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Non-Dischargeable Debt and Chapter 7

The purpose of filing for Chapter 7 bankruptcy is to re-organize your debt and to discharge whatever debts you can. However, there are types of debt that cannot be discharged (forgiven) by the court. The most common forms of un-dischargeable debts are alimony, child support, student loans, and taxes. Other types of debts that cannot be discharged typically have to do with fraud on the part of the debtor.

For example, if you made fraudulent claims on your taxes, you will have to pay any fees resulting from that fraud. If you try to hide any of your debts or not report them and get caught, you'll have no way of getting out of paying those debts. Fines and penalties that are payable to government institutions also cannot be discharged, nor can any court-ruled payments that result from the intentional injury of another person. Debts for such financial crimes as fraud, embezzlement, and larceny cannot be discharged in bankruptcy court.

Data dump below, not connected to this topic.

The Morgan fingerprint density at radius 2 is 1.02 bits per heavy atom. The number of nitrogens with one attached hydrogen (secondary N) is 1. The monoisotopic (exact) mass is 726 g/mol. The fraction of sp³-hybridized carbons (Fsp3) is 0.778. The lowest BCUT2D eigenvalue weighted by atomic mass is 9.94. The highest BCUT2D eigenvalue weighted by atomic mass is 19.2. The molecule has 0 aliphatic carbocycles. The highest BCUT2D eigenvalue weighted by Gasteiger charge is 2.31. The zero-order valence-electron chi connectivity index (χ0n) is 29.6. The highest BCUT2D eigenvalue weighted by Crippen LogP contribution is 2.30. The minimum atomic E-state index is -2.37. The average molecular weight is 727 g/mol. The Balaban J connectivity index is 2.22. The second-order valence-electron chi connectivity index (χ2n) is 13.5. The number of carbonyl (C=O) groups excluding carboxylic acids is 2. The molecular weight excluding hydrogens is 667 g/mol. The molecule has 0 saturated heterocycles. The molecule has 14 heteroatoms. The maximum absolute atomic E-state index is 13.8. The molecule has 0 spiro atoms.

There are certain exceptions to some of these situations. For example, if the amount owed in student loans is so high that it causes a severe undue hardship on the debtor, the court might discharge some or all of those debts. However, this is rare and needs to be argued convincingly by the debtor in order for the bankruptcy judge to consider discharging such debts.

Thinking about Chapter 7 as a way to deal with your overwhelming debt? Speak with a Chicago bankruptcy attorney from our law office now to become aware of your rights and obligations. To arrange a consultation, contact Bizar & Doyle, LLC now.

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The information on this website is for general information purposes only. Nothing on should be taken as legal advice for any individual case or situation.

Main Office: 123 W. Madison Street, Suite 205 Chicago, IL 60602
Phone Number: (312) 427-3100